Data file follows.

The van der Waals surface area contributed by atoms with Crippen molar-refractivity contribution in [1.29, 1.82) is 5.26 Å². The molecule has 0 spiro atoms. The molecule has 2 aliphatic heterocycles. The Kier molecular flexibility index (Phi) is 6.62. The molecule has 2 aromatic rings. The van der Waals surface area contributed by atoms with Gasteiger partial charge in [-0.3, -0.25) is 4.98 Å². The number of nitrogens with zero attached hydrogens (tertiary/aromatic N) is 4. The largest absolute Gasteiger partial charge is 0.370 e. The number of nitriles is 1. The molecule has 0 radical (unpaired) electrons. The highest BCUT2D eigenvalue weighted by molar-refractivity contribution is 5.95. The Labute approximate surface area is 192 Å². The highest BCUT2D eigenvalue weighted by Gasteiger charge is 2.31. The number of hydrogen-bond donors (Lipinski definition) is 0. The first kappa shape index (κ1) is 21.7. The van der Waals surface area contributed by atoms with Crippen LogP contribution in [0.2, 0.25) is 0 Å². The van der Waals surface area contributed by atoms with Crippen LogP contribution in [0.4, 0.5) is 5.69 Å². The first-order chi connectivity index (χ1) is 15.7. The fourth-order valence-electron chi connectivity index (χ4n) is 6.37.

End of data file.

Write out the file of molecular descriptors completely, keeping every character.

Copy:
The van der Waals surface area contributed by atoms with Crippen molar-refractivity contribution in [1.29, 1.82) is 5.26 Å². The molecule has 0 spiro atoms. The molecule has 2 aliphatic heterocycles. The Kier molecular flexibility index (Phi) is 6.62. The molecule has 2 aromatic rings. The van der Waals surface area contributed by atoms with Gasteiger partial charge in [-0.3, -0.25) is 4.98 Å². The number of nitrogens with zero attached hydrogens (tertiary/aromatic N) is 4. The largest absolute Gasteiger partial charge is 0.370 e. The number of nitriles is 1. The molecule has 0 radical (unpaired) electrons. The highest BCUT2D eigenvalue weighted by molar-refractivity contribution is 5.95. The Labute approximate surface area is 192 Å². The highest BCUT2D eigenvalue weighted by Gasteiger charge is 2.31. The number of hydrogen-bond donors (Lipinski definition) is 0. The first kappa shape index (κ1) is 21.7. The van der Waals surface area contributed by atoms with Crippen LogP contribution in [0.2, 0.25) is 0 Å². The van der Waals surface area contributed by atoms with Crippen LogP contribution in [0.4, 0.5) is 5.69 Å². The first-order chi connectivity index (χ1) is 15.7. The fourth-order valence-electron chi connectivity index (χ4n) is 6.37.